Social Media & Geology – Fall 2011

For the month of November I’ve pledged to join Anne Jefferson‘s #sciwrite science writing challenge. Whereas most of the folks participating have chosen to focus on journal articles or manuscripts that may not see the light of publication for months, I’ve chosen to take this opportunity to revitalize this blog, which has been neglected for far too long. Since I’m no longer actively teaching geology in academia, my focus has shifted to understanding the opportunities that exist to practice and promote science of geology in the rapidly evolving sphere of social media. In fact, I’ve been using online social tools – from geoblogs to Twitter, and recently Google+ to name just a few – with a geological focus for quite some time. Recently, however, a couple of folks have prompted me document how I’ve been using these tools. Since I know from experience that my usage evolves with the development of new products and platforms, I’d envision that this may be the first in a series of posts that track my changing social media usage through time. Moreover, as I began writing this post, I realized that I have more to say about this topic than I first realized. Consequently, I’m going to turn this initial post into a high level survey of my current usage of social media and use subsequent posts over the next week or two to dig deeper on individual subtopics.

Background – How I Got Here.

My interest in social media begins with the fact that I’ve been using computers practically every day now for most of my adolescent and adult life. As a consequence of using them primarily in an academic setting I’ve always had access to state of the art hardware and, perhaps more importantly, high speed internet access. Those circumstances have also conspired to give me a front row seat to the communications revolution that was sparked by the invention of the world wide web. Although geology has always held more appeal to me than straight up computer science, I have felt myself increasingly drawn to the latter as the scope of the communications revolution wrought by the internet has become apparent. I want to be entirely clear, though, that I still think of myself first as a geologist, and all that I’ve undertaken in learning and using social media has been focused on geological applications.

I’ve had a web presence since 1994 or 1995, when I was a graduate student in the Department of Geology & Geophysics at UW-Madison; NCSA Mosaic was my first web browser. I learned HTML by looking at the web page source of existing web pages and did all my coding by hand (for the most part, I still do). I have been making web pages to supplement teaching since 1997 or 1998. I tended to update my static webpages frequently. I was first introduced to the concept of Weblogs by Fred Siewers at Western Kentucky University, where I had my first full time geology teaching position, for his appropriately titled Geoblog, perhaps the first of its kind on the web. I made a few guest posts on Fred’s Geoblog, but since I was already coding and frequently updating my own web pages I didn’t see the appeal of using canned software to make updated web pages.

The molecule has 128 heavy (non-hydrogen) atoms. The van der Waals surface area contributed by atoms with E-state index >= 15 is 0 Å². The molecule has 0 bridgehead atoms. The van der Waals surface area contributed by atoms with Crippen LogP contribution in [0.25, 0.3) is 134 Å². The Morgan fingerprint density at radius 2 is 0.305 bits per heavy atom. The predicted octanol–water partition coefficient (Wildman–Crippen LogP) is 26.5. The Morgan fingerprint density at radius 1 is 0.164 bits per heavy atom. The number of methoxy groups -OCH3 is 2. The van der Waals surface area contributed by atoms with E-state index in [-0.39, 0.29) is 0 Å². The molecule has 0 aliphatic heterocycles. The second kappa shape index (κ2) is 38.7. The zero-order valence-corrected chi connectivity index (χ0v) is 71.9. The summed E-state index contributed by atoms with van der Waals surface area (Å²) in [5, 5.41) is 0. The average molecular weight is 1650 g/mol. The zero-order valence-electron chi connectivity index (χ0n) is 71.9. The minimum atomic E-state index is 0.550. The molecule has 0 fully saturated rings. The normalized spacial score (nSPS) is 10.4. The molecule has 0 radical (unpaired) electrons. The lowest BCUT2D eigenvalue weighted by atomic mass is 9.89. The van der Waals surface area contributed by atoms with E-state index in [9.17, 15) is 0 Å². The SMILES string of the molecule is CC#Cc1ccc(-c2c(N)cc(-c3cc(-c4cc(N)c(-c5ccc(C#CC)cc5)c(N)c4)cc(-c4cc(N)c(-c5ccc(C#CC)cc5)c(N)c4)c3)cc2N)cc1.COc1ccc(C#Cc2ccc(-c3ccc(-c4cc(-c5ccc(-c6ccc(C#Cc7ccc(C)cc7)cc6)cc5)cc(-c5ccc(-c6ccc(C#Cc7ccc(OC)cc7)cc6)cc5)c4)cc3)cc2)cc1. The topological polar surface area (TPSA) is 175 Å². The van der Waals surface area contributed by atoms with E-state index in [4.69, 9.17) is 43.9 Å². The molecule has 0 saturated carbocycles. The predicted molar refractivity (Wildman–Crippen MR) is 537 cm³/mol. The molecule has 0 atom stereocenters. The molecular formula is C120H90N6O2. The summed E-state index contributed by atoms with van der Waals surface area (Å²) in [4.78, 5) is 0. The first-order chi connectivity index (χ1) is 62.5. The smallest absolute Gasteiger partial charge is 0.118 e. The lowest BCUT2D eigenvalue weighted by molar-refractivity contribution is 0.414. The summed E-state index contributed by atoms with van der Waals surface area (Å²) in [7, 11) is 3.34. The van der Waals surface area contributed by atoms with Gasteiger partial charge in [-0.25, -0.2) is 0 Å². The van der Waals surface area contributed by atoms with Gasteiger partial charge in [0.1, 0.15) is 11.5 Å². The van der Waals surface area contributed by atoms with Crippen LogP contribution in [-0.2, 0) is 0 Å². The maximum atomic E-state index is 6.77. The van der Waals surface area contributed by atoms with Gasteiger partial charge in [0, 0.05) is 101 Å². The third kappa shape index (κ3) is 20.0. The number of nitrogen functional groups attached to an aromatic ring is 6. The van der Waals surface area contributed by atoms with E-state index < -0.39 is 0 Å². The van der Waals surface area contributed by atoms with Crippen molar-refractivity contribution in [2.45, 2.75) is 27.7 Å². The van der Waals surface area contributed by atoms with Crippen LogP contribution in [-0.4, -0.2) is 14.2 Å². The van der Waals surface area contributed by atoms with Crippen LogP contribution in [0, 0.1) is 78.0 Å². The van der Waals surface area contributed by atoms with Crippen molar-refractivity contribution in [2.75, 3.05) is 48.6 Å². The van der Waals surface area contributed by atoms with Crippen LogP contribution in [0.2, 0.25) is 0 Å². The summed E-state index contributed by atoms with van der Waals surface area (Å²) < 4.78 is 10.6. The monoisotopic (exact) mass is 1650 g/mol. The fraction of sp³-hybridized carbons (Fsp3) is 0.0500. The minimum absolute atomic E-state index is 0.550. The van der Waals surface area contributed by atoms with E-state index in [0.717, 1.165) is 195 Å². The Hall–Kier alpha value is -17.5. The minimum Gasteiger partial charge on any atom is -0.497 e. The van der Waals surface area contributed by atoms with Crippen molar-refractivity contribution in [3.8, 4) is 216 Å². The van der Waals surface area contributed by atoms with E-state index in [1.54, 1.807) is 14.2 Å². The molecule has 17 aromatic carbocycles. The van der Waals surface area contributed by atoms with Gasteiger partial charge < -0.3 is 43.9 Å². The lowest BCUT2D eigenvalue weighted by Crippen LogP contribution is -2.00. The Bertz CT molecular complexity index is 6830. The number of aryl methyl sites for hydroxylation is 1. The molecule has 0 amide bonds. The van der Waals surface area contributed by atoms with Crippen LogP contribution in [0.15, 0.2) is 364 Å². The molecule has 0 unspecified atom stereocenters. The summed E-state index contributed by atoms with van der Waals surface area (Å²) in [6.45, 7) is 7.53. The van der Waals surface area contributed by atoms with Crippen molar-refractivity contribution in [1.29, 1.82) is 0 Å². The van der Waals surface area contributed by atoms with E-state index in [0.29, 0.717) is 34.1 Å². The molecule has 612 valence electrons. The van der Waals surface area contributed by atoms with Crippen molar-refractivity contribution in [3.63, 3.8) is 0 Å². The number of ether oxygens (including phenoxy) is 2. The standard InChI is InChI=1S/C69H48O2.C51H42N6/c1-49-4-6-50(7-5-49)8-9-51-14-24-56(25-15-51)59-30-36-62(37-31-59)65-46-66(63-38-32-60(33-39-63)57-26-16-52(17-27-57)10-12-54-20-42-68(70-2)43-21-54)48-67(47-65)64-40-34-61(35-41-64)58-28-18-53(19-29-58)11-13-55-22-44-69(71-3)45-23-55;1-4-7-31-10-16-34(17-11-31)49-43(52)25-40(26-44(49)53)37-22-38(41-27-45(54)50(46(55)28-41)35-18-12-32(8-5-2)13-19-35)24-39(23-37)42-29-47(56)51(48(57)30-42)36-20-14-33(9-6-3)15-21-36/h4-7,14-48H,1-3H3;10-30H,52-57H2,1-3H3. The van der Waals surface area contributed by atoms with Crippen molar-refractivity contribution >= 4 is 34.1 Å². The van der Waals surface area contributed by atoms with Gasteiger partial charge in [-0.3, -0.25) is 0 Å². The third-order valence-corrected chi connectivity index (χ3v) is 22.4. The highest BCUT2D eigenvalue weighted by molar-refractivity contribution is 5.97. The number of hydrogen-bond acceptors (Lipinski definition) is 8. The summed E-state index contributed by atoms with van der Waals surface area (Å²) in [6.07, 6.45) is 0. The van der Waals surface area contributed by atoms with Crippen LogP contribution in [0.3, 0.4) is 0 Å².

I began running my own web server to hosting my own web pages in 2001, bought my first domain (outcrop.org) in 2003 or 2004, but still didn’t see the value of blogging software until I finally “got on the Cluetrain” and began to appreciate the value of syndication (RSS) in late 2004 or early 2005. I established a self-hosted WordPress blog in March 2005 and have been geoblogging (sensu stricto) ever since.

If you’re just now thinking about getting started with social media and my litany of experiences thus far seems daunting, relax; today’s tools make it very easy to bypass almost all of that. I include it only to document my own background experiences and my winding path to the tools I currently use. I’ve certainly gained a lot of perspective through those experiences, but there’s no need for anyone just starting today to retrace my meandering path.

The Tools I Use Today

Geoblogs
Geoblogging is at the core of the current nexus of geology and social media. Blogs are a personal publishing platform; geoblogs are simply blogs that focus on geology. The geoblogosphere really coalesced and took off in 2007, and has been steadily growing ever since. The key, early on, and what made geoblogs social was the community that developed around cross linking and commenting between geobloggers. 2007-2008 was really the heyday of the geoblog cross-commenting. While the number of geoblogs has continued to proliferate and commenting remains strong on some geoblogs (e.g., Eruptions), much of the conversational banter between geobloggers has moved away from blog comments and onto Twitter in recent years. Nonetheless, the core social experience in the online geoscience community continues to be focused on geoblogs. There’s no question I feel a stronger social bond to those who geoblog regularly than others. (Twitter users come in a strong second here, but even among those I feel a stronger affinity to those who do geoblog than those who don’t – perhaps this is why I feel so guilty for not updating this blog for long stretches, even when I’m very active on Twitter.) Early on, it was not uncommon for spontaneous geomemes to race through the geoblogosphere. Another thing that developed in 2007 was the first of the formalized geoblog-based games – Brian Romans’ Where on (Google) Earth? series. Blog carnivals came to the geoblogosphere with the arrival of the Accretionary Wedge series – in essence, the Wedge has recently formalized the geomeme genre. Geoblogs today have even wider exposure through blogging networks such as Wired Science and the AGU Blogosphere. I’ll briefly mention Google Reader’s sharing features – now defunct – that previously allowed for social sharing of a curated stream of media discovered via RSS; I used this feature extensively, but until a workaround is found I’ll limit further discussion of the social implications of this type of curation.